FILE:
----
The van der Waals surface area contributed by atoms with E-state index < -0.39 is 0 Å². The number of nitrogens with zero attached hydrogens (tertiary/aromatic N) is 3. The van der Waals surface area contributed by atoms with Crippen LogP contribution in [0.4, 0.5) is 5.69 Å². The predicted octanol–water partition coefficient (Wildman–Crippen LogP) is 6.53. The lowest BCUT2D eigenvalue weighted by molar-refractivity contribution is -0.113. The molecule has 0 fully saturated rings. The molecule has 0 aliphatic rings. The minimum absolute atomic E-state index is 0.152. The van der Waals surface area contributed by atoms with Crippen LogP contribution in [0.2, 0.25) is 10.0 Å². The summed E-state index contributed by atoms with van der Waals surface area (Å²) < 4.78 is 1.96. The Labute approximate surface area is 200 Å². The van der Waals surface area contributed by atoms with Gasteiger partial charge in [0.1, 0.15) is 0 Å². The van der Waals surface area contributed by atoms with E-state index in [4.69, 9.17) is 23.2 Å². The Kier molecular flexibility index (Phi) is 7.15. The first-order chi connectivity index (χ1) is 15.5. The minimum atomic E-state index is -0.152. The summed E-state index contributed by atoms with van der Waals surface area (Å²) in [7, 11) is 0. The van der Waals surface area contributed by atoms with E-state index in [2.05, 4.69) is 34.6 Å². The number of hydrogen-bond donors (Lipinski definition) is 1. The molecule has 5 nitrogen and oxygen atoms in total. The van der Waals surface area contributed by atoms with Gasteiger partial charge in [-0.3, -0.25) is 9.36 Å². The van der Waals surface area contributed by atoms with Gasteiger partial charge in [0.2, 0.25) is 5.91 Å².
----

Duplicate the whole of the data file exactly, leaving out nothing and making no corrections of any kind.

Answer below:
The van der Waals surface area contributed by atoms with E-state index < -0.39 is 0 Å². The number of nitrogens with zero attached hydrogens (tertiary/aromatic N) is 3. The van der Waals surface area contributed by atoms with Crippen LogP contribution in [0.4, 0.5) is 5.69 Å². The predicted octanol–water partition coefficient (Wildman–Crippen LogP) is 6.53. The lowest BCUT2D eigenvalue weighted by molar-refractivity contribution is -0.113. The molecule has 0 fully saturated rings. The molecule has 0 aliphatic rings. The minimum absolute atomic E-state index is 0.152. The van der Waals surface area contributed by atoms with Crippen LogP contribution in [0.2, 0.25) is 10.0 Å². The summed E-state index contributed by atoms with van der Waals surface area (Å²) < 4.78 is 1.96. The Labute approximate surface area is 200 Å². The van der Waals surface area contributed by atoms with Gasteiger partial charge in [0.1, 0.15) is 0 Å². The van der Waals surface area contributed by atoms with E-state index in [4.69, 9.17) is 23.2 Å². The Kier molecular flexibility index (Phi) is 7.15. The first-order chi connectivity index (χ1) is 15.5. The minimum atomic E-state index is -0.152. The summed E-state index contributed by atoms with van der Waals surface area (Å²) in [7, 11) is 0. The van der Waals surface area contributed by atoms with E-state index in [2.05, 4.69) is 34.6 Å². The number of hydrogen-bond donors (Lipinski definition) is 1. The molecule has 5 nitrogen and oxygen atoms in total. The van der Waals surface area contributed by atoms with Gasteiger partial charge in [-0.3, -0.25) is 9.36 Å². The van der Waals surface area contributed by atoms with Gasteiger partial charge in [0.2, 0.25) is 5.91 Å².